"Is that broken glass on the dining room floor?"
"Dropped a glass. An accident." I mumble my response from behind my hands.
"Are you hurt?" He takes a few steps, shoes crunching on glass, and he's beside me.
"I think I'm fine, but can you call the people next door?" I drop my hands from my face and point out the window.
"Yes, their child is about to die."
I watch David push his thick dark hair off his forehead, a nervous habit he's acquired in the past year. "What? Stop talking like that. It's creepy."
I sort of scare him these days. I'm not sure why exactly. Perhaps it is my seemingly unshakable grief? Is he afraid it will envelop him, too?
He steps closer and looks out the window. I do, too. The child has disappeared, hopefully safe in his nanny's arms. Or he's died from the fall. My mind jumps to terrible conclusions these days, but unfortunately, my mind is often correct. Feminine intuition, you really can't beat it. Mine is superbly tuned.
"There's no one there, Jane."
"I can see that. He was there just a minute ago." I hate it when he doesn't believe me and it's been happening more and more these days. I don't like it. That's one of the reasons I stopped taking the pills. I mean, your husband should love you and worship the ground you walk on. He doesn't just now, I know, but he will again. I'm back. He'll see. I take a deep breath. I need to make my husband treasure me again. I will provide him with that opportunity starting tonight. He has been avoiding me. Like I carry a disease. I'm not contagious. Of course, there are other things holding his interest these days. He thinks I don't know about that. Silly man. I force a smile to my lips, blink my eyes.
"Are you hurt?" Now he attempts kindness. What's the old saying: a day late and a dollar short?
"Don't think so." I shrug as he takes my hand. As we touch I wish it was electric like in the long-ago days, but it's not. Of course, all relationships change over time, and we've been married for more than two decades. Back in the early days, that first year together, he would have scooped me into his arms and carried me to a chair. Now that we're a longtime married couple, he escorts me old-lady style to the kitchen and pulls out a bar stool. I slide onto the cold, hard wooden seat.
David checks my feet for glass while I stare at the top of his head. He's blessed with thick dark brown hair, without a streak of gray. Mary had the same glorious mane of hair. In fact, Mary looks a lot like David, despite the fact she was adopted. Isn't that funny? Two daughters, one who looks just like my husband, the other, Betsy, our biological daughter, who looks like a watered-down version of me. Perfect, isn't it?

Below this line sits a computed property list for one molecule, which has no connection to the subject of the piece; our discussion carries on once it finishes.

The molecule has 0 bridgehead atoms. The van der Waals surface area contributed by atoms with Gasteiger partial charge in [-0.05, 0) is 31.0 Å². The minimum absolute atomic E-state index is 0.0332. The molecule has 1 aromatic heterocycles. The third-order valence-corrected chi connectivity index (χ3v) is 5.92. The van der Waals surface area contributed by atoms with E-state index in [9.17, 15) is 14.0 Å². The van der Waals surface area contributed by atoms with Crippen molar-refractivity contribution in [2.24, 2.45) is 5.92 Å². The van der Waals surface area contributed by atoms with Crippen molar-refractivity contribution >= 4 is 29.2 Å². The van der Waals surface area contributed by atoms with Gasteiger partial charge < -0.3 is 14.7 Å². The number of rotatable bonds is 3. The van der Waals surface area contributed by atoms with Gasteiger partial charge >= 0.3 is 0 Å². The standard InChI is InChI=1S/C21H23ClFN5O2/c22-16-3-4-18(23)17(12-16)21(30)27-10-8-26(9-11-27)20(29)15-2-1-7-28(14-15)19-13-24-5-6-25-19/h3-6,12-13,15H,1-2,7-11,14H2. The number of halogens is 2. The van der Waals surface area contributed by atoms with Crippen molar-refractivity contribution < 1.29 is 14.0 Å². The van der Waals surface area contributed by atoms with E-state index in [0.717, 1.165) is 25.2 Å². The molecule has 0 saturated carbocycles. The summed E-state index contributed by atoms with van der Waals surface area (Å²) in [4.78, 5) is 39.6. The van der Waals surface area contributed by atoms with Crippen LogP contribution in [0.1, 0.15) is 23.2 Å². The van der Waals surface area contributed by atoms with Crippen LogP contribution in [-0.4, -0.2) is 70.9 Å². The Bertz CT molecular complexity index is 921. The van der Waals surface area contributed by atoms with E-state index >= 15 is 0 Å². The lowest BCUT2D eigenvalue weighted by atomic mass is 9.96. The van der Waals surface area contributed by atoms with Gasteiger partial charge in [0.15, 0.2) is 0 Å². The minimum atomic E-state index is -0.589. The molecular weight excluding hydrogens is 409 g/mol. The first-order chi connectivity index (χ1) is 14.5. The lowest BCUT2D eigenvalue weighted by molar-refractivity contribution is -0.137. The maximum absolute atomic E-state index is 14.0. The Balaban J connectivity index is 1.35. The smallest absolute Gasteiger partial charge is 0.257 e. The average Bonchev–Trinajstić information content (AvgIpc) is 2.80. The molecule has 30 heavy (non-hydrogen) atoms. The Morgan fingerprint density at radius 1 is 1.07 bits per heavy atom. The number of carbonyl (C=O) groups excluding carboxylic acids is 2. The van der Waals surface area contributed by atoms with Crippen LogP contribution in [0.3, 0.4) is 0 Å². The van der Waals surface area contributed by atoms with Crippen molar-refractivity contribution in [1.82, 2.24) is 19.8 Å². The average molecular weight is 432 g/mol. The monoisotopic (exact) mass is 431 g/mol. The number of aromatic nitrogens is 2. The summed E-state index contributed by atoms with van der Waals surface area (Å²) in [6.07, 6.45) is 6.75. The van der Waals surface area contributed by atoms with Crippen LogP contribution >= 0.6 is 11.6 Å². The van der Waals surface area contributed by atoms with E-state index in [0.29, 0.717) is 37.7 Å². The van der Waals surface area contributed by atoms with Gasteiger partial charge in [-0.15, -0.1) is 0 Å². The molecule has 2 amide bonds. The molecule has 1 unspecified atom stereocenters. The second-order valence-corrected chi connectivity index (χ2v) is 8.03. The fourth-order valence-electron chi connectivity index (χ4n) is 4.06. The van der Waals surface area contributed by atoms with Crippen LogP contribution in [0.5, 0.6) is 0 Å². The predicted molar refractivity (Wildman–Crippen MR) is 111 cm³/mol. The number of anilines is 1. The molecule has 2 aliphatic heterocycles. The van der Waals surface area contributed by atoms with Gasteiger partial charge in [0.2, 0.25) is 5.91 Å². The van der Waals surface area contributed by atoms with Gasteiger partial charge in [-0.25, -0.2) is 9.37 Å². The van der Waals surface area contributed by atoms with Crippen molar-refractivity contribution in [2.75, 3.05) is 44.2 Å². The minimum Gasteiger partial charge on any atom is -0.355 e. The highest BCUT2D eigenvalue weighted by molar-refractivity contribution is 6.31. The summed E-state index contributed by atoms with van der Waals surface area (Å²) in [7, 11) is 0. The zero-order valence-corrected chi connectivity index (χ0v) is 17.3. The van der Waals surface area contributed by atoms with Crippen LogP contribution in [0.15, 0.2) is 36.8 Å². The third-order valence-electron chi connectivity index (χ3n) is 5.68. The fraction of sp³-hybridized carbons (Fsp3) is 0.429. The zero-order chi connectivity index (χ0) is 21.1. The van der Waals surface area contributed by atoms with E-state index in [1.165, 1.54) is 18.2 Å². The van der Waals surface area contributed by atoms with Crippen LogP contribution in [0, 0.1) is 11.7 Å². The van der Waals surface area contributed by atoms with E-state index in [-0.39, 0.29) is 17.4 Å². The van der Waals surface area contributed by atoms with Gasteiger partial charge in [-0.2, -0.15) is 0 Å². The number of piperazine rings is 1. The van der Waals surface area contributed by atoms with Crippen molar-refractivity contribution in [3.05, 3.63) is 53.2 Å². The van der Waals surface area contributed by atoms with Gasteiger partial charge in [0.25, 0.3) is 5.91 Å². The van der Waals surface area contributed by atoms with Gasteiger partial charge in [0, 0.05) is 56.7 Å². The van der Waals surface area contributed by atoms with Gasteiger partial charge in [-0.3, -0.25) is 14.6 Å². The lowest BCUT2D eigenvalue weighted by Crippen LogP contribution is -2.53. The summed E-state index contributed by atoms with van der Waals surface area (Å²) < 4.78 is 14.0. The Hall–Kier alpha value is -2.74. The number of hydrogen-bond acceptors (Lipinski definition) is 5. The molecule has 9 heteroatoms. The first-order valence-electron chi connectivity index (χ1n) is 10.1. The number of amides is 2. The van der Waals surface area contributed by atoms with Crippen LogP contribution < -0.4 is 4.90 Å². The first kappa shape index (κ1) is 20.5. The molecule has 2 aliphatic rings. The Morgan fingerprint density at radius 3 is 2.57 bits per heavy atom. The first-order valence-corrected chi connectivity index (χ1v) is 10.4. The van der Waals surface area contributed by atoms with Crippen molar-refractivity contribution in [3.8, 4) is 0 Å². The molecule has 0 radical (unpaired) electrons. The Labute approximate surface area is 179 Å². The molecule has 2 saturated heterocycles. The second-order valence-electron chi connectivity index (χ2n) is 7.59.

"You're not cut. I'll sweep up the glass. Why don't you go put socks on? Your feet are freezing."
I slide off the bar stool. "Thanks for coming to my rescue, handsome." I bat my eyes at him and slowly lick my bottom lip. I should win a domestic Golden Globe. Oh, come on. You know as well as I do that men love to be flattered. David's no exception. Tell a man he's handsome, smart, strong or, the doozy, the best you've ever had in bed, and, well, they'll love you at least in that moment. I just need to win him back, make him love me again. And I know I can do it. He loved me once, and deep down, he still does. For now, I'll just kill him with kindness. It's the Southern belle in me. You catch more flies with honey than with vinegar.
See. David flashes a smile, a crack in the armor, pats my shoulder. I used to have him so well trained. Husbands. You let up just a little and they regress. And then he's back to business. "Are you sure you're all right? You're not overdoing it, are you?"
"I love this, this entertaining, you know that." I never did, actually, and I'm not fine. I'm angry, but I smile. I glance at David, my eyes taking in his cool demeanor, his practiced professional air. We speak in a stilted language now, tiptoeing around each other like we're both surrounded by broken glass. This year has been hard on our marriage in so many different ways. I'm committed to fixing things, to getting us back on track. I know this happens in every relationship. We're just in a down cycle. I'm sure you've been there, too. I'm afraid we're running out of time. Betsy will graduate soon. She needs to see us, her parents, in love. All kids want is happy parents. While she's at community college going to class, she should imagine us here, at home, waiting to share dinner together each evening, a model of marital bliss.